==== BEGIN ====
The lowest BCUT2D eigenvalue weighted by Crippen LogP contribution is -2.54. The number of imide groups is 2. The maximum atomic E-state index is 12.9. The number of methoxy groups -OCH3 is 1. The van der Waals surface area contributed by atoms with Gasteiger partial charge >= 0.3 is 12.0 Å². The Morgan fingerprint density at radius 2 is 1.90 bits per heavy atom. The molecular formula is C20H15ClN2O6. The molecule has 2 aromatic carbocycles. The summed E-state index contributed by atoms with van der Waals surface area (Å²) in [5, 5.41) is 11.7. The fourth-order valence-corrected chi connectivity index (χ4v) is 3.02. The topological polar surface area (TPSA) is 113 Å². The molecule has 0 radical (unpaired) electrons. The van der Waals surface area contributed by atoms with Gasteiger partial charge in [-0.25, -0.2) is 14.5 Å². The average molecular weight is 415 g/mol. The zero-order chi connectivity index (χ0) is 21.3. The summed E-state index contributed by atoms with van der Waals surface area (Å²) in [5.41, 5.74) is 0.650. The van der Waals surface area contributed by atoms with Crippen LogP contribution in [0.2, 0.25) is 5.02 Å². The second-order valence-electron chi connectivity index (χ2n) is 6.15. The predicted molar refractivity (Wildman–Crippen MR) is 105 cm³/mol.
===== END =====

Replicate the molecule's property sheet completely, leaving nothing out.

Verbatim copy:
The lowest BCUT2D eigenvalue weighted by Crippen LogP contribution is -2.54. The number of imide groups is 2. The maximum atomic E-state index is 12.9. The number of methoxy groups -OCH3 is 1. The van der Waals surface area contributed by atoms with Gasteiger partial charge >= 0.3 is 12.0 Å². The Morgan fingerprint density at radius 2 is 1.90 bits per heavy atom. The molecular formula is C20H15ClN2O6. The molecule has 2 aromatic carbocycles. The summed E-state index contributed by atoms with van der Waals surface area (Å²) in [5, 5.41) is 11.7. The fourth-order valence-corrected chi connectivity index (χ4v) is 3.02. The topological polar surface area (TPSA) is 113 Å². The molecule has 0 radical (unpaired) electrons. The van der Waals surface area contributed by atoms with Gasteiger partial charge in [-0.25, -0.2) is 14.5 Å². The average molecular weight is 415 g/mol. The zero-order chi connectivity index (χ0) is 21.3. The summed E-state index contributed by atoms with van der Waals surface area (Å²) in [5.41, 5.74) is 0.650. The van der Waals surface area contributed by atoms with Crippen LogP contribution in [0.2, 0.25) is 5.02 Å². The second-order valence-electron chi connectivity index (χ2n) is 6.15. The predicted molar refractivity (Wildman–Crippen MR) is 105 cm³/mol.